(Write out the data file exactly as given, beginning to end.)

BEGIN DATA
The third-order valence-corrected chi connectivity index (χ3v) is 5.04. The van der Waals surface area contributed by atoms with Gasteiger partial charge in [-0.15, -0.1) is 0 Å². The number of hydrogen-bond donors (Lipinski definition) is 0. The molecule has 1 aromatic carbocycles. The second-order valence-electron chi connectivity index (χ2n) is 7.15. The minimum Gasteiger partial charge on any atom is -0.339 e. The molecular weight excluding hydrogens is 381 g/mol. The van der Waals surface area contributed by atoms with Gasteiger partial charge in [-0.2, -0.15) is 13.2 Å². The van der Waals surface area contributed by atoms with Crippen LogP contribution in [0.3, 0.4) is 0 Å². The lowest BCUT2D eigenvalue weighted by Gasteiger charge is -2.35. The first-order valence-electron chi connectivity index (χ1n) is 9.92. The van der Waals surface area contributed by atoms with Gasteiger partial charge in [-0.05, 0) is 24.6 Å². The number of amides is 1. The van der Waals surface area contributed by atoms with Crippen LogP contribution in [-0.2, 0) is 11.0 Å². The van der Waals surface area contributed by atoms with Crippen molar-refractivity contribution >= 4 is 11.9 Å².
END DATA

The third-order valence-corrected chi connectivity index (χ3v) is 5.04. The van der Waals surface area contributed by atoms with Gasteiger partial charge in [-0.15, -0.1) is 0 Å². The number of hydrogen-bond donors (Lipinski definition) is 0. The molecule has 1 aromatic carbocycles. The second-order valence-electron chi connectivity index (χ2n) is 7.15. The minimum Gasteiger partial charge on any atom is -0.339 e. The molecular weight excluding hydrogens is 381 g/mol. The van der Waals surface area contributed by atoms with Gasteiger partial charge in [-0.2, -0.15) is 13.2 Å². The van der Waals surface area contributed by atoms with Crippen LogP contribution in [0.3, 0.4) is 0 Å². The lowest BCUT2D eigenvalue weighted by Gasteiger charge is -2.35. The first-order valence-electron chi connectivity index (χ1n) is 9.92. The van der Waals surface area contributed by atoms with Gasteiger partial charge in [-0.05, 0) is 24.6 Å². The number of amides is 1. The van der Waals surface area contributed by atoms with Crippen LogP contribution in [-0.2, 0) is 11.0 Å². The van der Waals surface area contributed by atoms with Crippen molar-refractivity contribution >= 4 is 11.9 Å².